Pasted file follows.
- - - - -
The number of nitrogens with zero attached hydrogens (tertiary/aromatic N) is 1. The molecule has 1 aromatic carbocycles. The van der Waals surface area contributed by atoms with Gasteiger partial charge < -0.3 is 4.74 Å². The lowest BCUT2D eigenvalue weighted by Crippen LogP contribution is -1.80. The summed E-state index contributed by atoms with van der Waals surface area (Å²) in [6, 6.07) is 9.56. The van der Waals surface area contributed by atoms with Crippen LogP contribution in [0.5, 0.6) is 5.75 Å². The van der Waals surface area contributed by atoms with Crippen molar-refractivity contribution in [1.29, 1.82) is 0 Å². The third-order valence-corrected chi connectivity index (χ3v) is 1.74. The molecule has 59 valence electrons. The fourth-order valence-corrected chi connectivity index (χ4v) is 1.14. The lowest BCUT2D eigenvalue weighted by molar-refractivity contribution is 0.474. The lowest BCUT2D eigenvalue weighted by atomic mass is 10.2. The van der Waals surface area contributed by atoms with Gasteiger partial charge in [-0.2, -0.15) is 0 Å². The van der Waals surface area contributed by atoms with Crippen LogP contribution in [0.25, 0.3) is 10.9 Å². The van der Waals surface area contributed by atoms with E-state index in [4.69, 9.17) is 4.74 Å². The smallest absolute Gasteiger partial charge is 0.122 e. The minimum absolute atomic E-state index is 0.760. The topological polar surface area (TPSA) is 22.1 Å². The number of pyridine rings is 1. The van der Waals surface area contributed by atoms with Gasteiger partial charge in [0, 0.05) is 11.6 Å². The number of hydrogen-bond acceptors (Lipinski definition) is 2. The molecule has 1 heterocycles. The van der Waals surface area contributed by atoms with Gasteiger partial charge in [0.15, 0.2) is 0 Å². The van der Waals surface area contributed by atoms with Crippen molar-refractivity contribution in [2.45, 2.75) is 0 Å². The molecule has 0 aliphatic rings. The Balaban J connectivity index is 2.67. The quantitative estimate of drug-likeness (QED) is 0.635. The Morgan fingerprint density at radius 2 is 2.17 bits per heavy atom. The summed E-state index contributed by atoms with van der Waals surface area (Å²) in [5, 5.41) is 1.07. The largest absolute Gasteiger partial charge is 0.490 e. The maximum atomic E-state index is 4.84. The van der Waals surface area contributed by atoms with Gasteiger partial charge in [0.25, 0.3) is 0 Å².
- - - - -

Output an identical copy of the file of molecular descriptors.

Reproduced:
The number of nitrogens with zero attached hydrogens (tertiary/aromatic N) is 1. The molecule has 1 aromatic carbocycles. The van der Waals surface area contributed by atoms with Gasteiger partial charge < -0.3 is 4.74 Å². The lowest BCUT2D eigenvalue weighted by Crippen LogP contribution is -1.80. The summed E-state index contributed by atoms with van der Waals surface area (Å²) in [6, 6.07) is 9.56. The van der Waals surface area contributed by atoms with Crippen LogP contribution in [0.5, 0.6) is 5.75 Å². The van der Waals surface area contributed by atoms with Crippen molar-refractivity contribution in [1.29, 1.82) is 0 Å². The third-order valence-corrected chi connectivity index (χ3v) is 1.74. The molecule has 59 valence electrons. The fourth-order valence-corrected chi connectivity index (χ4v) is 1.14. The lowest BCUT2D eigenvalue weighted by molar-refractivity contribution is 0.474. The lowest BCUT2D eigenvalue weighted by atomic mass is 10.2. The van der Waals surface area contributed by atoms with Gasteiger partial charge in [-0.2, -0.15) is 0 Å². The van der Waals surface area contributed by atoms with Crippen LogP contribution in [0.25, 0.3) is 10.9 Å². The van der Waals surface area contributed by atoms with E-state index in [4.69, 9.17) is 4.74 Å². The smallest absolute Gasteiger partial charge is 0.122 e. The minimum absolute atomic E-state index is 0.760. The topological polar surface area (TPSA) is 22.1 Å². The number of pyridine rings is 1. The van der Waals surface area contributed by atoms with Gasteiger partial charge in [0, 0.05) is 11.6 Å². The number of hydrogen-bond acceptors (Lipinski definition) is 2. The molecule has 1 heterocycles. The van der Waals surface area contributed by atoms with Gasteiger partial charge in [0.15, 0.2) is 0 Å². The van der Waals surface area contributed by atoms with Crippen molar-refractivity contribution in [2.45, 2.75) is 0 Å². The molecule has 0 aliphatic rings. The Balaban J connectivity index is 2.67. The quantitative estimate of drug-likeness (QED) is 0.635. The Morgan fingerprint density at radius 2 is 2.17 bits per heavy atom. The summed E-state index contributed by atoms with van der Waals surface area (Å²) in [5, 5.41) is 1.07. The largest absolute Gasteiger partial charge is 0.490 e. The maximum atomic E-state index is 4.84. The van der Waals surface area contributed by atoms with Gasteiger partial charge in [0.25, 0.3) is 0 Å².